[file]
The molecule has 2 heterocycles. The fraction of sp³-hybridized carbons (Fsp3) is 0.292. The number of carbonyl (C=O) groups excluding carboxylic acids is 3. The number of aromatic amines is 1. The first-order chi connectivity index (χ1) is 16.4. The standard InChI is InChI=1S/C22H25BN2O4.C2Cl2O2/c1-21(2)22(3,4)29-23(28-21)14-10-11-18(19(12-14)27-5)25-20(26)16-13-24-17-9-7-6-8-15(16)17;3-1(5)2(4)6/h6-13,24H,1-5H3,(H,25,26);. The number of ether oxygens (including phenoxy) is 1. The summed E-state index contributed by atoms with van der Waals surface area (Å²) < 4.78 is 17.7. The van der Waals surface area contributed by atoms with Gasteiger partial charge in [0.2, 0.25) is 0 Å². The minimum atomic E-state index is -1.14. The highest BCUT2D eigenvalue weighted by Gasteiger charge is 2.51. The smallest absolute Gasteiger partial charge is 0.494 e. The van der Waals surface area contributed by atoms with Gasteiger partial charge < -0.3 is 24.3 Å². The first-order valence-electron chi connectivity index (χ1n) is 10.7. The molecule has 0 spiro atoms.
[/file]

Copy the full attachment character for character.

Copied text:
The molecule has 2 heterocycles. The fraction of sp³-hybridized carbons (Fsp3) is 0.292. The number of carbonyl (C=O) groups excluding carboxylic acids is 3. The number of aromatic amines is 1. The first-order chi connectivity index (χ1) is 16.4. The standard InChI is InChI=1S/C22H25BN2O4.C2Cl2O2/c1-21(2)22(3,4)29-23(28-21)14-10-11-18(19(12-14)27-5)25-20(26)16-13-24-17-9-7-6-8-15(16)17;3-1(5)2(4)6/h6-13,24H,1-5H3,(H,25,26);. The number of ether oxygens (including phenoxy) is 1. The summed E-state index contributed by atoms with van der Waals surface area (Å²) < 4.78 is 17.7. The van der Waals surface area contributed by atoms with Gasteiger partial charge in [0.2, 0.25) is 0 Å². The minimum atomic E-state index is -1.14. The highest BCUT2D eigenvalue weighted by Gasteiger charge is 2.51. The smallest absolute Gasteiger partial charge is 0.494 e. The van der Waals surface area contributed by atoms with Gasteiger partial charge < -0.3 is 24.3 Å². The first-order valence-electron chi connectivity index (χ1n) is 10.7. The molecule has 0 spiro atoms.